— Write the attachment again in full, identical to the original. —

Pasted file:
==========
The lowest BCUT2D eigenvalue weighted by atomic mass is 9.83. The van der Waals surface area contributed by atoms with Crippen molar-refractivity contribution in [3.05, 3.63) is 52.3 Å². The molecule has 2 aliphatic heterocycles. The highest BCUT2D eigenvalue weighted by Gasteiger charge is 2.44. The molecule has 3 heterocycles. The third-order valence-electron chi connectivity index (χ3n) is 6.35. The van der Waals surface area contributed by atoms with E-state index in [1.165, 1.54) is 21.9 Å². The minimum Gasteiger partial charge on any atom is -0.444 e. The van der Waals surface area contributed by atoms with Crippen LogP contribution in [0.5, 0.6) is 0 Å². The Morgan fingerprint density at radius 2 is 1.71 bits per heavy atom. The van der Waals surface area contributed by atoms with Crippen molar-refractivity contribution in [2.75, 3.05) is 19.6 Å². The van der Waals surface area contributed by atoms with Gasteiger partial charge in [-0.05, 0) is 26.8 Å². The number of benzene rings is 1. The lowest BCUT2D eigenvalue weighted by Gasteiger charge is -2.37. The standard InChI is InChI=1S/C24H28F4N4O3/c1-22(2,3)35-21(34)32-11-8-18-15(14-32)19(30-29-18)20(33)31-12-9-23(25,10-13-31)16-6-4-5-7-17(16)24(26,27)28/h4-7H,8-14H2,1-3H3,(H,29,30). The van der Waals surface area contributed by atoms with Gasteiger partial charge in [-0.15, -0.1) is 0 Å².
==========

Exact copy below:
The lowest BCUT2D eigenvalue weighted by atomic mass is 9.83. The van der Waals surface area contributed by atoms with Crippen molar-refractivity contribution in [3.05, 3.63) is 52.3 Å². The molecule has 2 aliphatic heterocycles. The highest BCUT2D eigenvalue weighted by Gasteiger charge is 2.44. The molecule has 3 heterocycles. The third-order valence-electron chi connectivity index (χ3n) is 6.35. The van der Waals surface area contributed by atoms with E-state index in [1.165, 1.54) is 21.9 Å². The minimum Gasteiger partial charge on any atom is -0.444 e. The van der Waals surface area contributed by atoms with Crippen LogP contribution in [0.5, 0.6) is 0 Å². The Morgan fingerprint density at radius 2 is 1.71 bits per heavy atom. The van der Waals surface area contributed by atoms with Crippen molar-refractivity contribution in [2.75, 3.05) is 19.6 Å². The van der Waals surface area contributed by atoms with Gasteiger partial charge in [-0.05, 0) is 26.8 Å². The number of benzene rings is 1. The lowest BCUT2D eigenvalue weighted by Gasteiger charge is -2.37. The standard InChI is InChI=1S/C24H28F4N4O3/c1-22(2,3)35-21(34)32-11-8-18-15(14-32)19(30-29-18)20(33)31-12-9-23(25,10-13-31)16-6-4-5-7-17(16)24(26,27)28/h4-7H,8-14H2,1-3H3,(H,29,30). The van der Waals surface area contributed by atoms with Gasteiger partial charge in [-0.15, -0.1) is 0 Å².